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PMS can occur or worsen if you do the following:

  • You're a heavy smoker.
  • You're under a lot of psychological extreme pressure.
  • You don't work out as much as you should.
  • You don't get enough sleep.
  • You consume a lot of salty foods, red meat, and sugar.
  • You suffer from depression.

Women who have other health issues, such as migraines, asthma, or allergies, may find that their symptoms worsen before their period.

What Can I Do To Control Pms Symptoms?

There are many ways to control it; even if you can't completely treat it, it's good to know that you can help yourself as much as possible.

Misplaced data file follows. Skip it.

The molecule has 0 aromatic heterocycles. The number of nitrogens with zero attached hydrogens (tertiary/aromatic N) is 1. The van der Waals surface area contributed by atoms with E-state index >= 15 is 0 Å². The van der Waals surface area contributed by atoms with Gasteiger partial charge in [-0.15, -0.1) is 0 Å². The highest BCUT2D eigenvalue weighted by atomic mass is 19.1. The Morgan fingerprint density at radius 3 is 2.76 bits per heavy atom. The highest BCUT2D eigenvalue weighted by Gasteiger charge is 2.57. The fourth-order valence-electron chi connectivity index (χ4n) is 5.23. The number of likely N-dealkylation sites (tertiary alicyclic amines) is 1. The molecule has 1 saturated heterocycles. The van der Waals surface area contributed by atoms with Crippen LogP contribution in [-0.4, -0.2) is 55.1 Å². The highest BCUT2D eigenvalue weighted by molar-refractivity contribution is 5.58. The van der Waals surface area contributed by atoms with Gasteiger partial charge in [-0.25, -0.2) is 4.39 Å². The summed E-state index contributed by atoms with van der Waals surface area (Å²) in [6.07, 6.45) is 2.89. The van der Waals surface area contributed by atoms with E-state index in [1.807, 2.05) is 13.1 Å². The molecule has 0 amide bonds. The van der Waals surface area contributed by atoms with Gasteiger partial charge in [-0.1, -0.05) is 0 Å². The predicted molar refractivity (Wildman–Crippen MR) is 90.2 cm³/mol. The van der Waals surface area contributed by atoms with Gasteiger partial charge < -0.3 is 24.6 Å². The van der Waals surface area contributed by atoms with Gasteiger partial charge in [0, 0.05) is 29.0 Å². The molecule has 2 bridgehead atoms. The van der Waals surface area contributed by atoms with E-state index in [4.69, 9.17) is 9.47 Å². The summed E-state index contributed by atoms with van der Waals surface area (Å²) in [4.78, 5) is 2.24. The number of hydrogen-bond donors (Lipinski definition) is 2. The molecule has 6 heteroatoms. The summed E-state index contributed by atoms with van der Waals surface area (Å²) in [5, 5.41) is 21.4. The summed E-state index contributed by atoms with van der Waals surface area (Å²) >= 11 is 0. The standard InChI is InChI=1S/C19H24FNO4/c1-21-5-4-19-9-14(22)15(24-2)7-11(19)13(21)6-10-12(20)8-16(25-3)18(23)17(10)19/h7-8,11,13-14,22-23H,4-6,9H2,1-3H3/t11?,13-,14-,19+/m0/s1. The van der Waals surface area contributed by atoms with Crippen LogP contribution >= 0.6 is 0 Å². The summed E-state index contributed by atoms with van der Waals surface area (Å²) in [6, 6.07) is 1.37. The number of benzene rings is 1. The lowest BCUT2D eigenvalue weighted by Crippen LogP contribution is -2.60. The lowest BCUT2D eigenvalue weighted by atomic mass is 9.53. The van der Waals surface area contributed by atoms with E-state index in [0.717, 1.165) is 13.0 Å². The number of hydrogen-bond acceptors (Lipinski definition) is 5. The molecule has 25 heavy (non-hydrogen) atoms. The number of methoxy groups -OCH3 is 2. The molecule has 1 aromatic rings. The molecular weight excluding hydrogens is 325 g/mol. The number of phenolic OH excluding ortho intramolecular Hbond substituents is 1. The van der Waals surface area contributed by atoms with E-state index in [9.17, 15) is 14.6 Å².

PMS symptoms

Image Credits: Pinterest 

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These tips and tricks may be useful to you:

  • 30 minutes of exercise per day.
  • Consume nutritious foods such as whole grains, fruits, and vegetables.
  • Try to get enough calcium from foods (such as dairy products, green leafy vegetables, and salmon).
  • As much as possible, avoid salt and caffeine.
  • Reduce your smoking if you are a smoker.
  • Get enough beauty sleep.
  • Work on lowering your stress levels.

Some women supplement their diets with vitamins such as folic acid, magnesium, vitamin B6, vitamin E, calcium, and vitamin D. If you want to take vitamins or supplements, you should first consult your doctor to ensure that they are safe for you.